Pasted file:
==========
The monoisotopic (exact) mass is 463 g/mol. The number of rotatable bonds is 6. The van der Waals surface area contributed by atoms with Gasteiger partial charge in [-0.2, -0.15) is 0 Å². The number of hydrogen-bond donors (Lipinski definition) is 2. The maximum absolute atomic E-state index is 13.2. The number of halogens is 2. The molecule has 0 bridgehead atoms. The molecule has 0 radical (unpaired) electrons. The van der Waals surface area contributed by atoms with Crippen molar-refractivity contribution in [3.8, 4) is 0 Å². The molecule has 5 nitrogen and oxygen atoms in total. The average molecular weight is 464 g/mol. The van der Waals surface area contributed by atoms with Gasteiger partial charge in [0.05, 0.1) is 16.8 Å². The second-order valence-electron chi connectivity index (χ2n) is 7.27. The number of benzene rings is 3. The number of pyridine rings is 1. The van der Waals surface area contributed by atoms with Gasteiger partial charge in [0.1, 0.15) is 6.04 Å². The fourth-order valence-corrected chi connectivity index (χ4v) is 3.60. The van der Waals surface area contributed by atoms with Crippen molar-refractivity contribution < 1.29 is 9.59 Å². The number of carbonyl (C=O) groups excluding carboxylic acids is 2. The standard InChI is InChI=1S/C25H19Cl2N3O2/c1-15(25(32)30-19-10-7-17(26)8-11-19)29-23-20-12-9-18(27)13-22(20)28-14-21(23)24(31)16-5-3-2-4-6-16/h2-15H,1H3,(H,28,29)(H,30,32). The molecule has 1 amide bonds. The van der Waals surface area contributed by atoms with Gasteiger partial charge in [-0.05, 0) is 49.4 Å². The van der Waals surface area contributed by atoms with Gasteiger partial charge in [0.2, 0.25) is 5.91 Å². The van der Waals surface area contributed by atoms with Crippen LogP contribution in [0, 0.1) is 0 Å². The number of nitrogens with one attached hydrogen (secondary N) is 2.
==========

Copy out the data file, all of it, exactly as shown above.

The monoisotopic (exact) mass is 463 g/mol. The number of rotatable bonds is 6. The van der Waals surface area contributed by atoms with Gasteiger partial charge in [-0.2, -0.15) is 0 Å². The number of hydrogen-bond donors (Lipinski definition) is 2. The maximum absolute atomic E-state index is 13.2. The number of halogens is 2. The molecule has 0 bridgehead atoms. The molecule has 0 radical (unpaired) electrons. The van der Waals surface area contributed by atoms with Crippen molar-refractivity contribution in [3.8, 4) is 0 Å². The molecule has 5 nitrogen and oxygen atoms in total. The average molecular weight is 464 g/mol. The van der Waals surface area contributed by atoms with Gasteiger partial charge in [0.05, 0.1) is 16.8 Å². The second-order valence-electron chi connectivity index (χ2n) is 7.27. The number of benzene rings is 3. The number of pyridine rings is 1. The van der Waals surface area contributed by atoms with Gasteiger partial charge in [0.1, 0.15) is 6.04 Å². The fourth-order valence-corrected chi connectivity index (χ4v) is 3.60. The van der Waals surface area contributed by atoms with Crippen molar-refractivity contribution < 1.29 is 9.59 Å². The number of carbonyl (C=O) groups excluding carboxylic acids is 2. The standard InChI is InChI=1S/C25H19Cl2N3O2/c1-15(25(32)30-19-10-7-17(26)8-11-19)29-23-20-12-9-18(27)13-22(20)28-14-21(23)24(31)16-5-3-2-4-6-16/h2-15H,1H3,(H,28,29)(H,30,32). The molecule has 1 amide bonds. The van der Waals surface area contributed by atoms with Gasteiger partial charge in [-0.05, 0) is 49.4 Å². The van der Waals surface area contributed by atoms with Gasteiger partial charge in [0.2, 0.25) is 5.91 Å². The van der Waals surface area contributed by atoms with Crippen LogP contribution in [0, 0.1) is 0 Å². The number of nitrogens with one attached hydrogen (secondary N) is 2.